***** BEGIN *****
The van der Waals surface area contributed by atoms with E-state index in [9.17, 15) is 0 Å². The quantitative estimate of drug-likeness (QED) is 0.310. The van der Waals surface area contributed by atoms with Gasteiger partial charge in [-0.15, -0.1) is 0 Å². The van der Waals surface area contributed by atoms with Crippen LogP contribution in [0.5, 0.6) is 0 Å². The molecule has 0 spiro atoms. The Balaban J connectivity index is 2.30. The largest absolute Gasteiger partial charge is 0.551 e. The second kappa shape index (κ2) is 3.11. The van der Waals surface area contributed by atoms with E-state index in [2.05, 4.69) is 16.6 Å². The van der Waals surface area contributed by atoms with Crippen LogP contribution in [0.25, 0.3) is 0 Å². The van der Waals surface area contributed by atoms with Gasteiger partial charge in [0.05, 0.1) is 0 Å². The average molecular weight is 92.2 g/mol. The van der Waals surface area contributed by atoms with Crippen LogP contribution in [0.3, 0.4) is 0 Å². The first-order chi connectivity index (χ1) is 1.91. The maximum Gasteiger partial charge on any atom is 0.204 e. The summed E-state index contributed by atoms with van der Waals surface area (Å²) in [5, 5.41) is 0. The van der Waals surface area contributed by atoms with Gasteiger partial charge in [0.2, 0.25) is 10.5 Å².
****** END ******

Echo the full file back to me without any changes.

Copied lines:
The van der Waals surface area contributed by atoms with E-state index in [9.17, 15) is 0 Å². The quantitative estimate of drug-likeness (QED) is 0.310. The van der Waals surface area contributed by atoms with Gasteiger partial charge in [-0.15, -0.1) is 0 Å². The van der Waals surface area contributed by atoms with Crippen LogP contribution in [0.5, 0.6) is 0 Å². The molecule has 0 spiro atoms. The Balaban J connectivity index is 2.30. The largest absolute Gasteiger partial charge is 0.551 e. The second kappa shape index (κ2) is 3.11. The van der Waals surface area contributed by atoms with E-state index in [2.05, 4.69) is 16.6 Å². The van der Waals surface area contributed by atoms with Crippen LogP contribution in [0.25, 0.3) is 0 Å². The van der Waals surface area contributed by atoms with Gasteiger partial charge in [0.05, 0.1) is 0 Å². The average molecular weight is 92.2 g/mol. The van der Waals surface area contributed by atoms with Crippen LogP contribution in [0.3, 0.4) is 0 Å². The first-order chi connectivity index (χ1) is 1.91. The maximum Gasteiger partial charge on any atom is 0.204 e. The summed E-state index contributed by atoms with van der Waals surface area (Å²) in [5, 5.41) is 0. The van der Waals surface area contributed by atoms with Gasteiger partial charge in [0.2, 0.25) is 10.5 Å².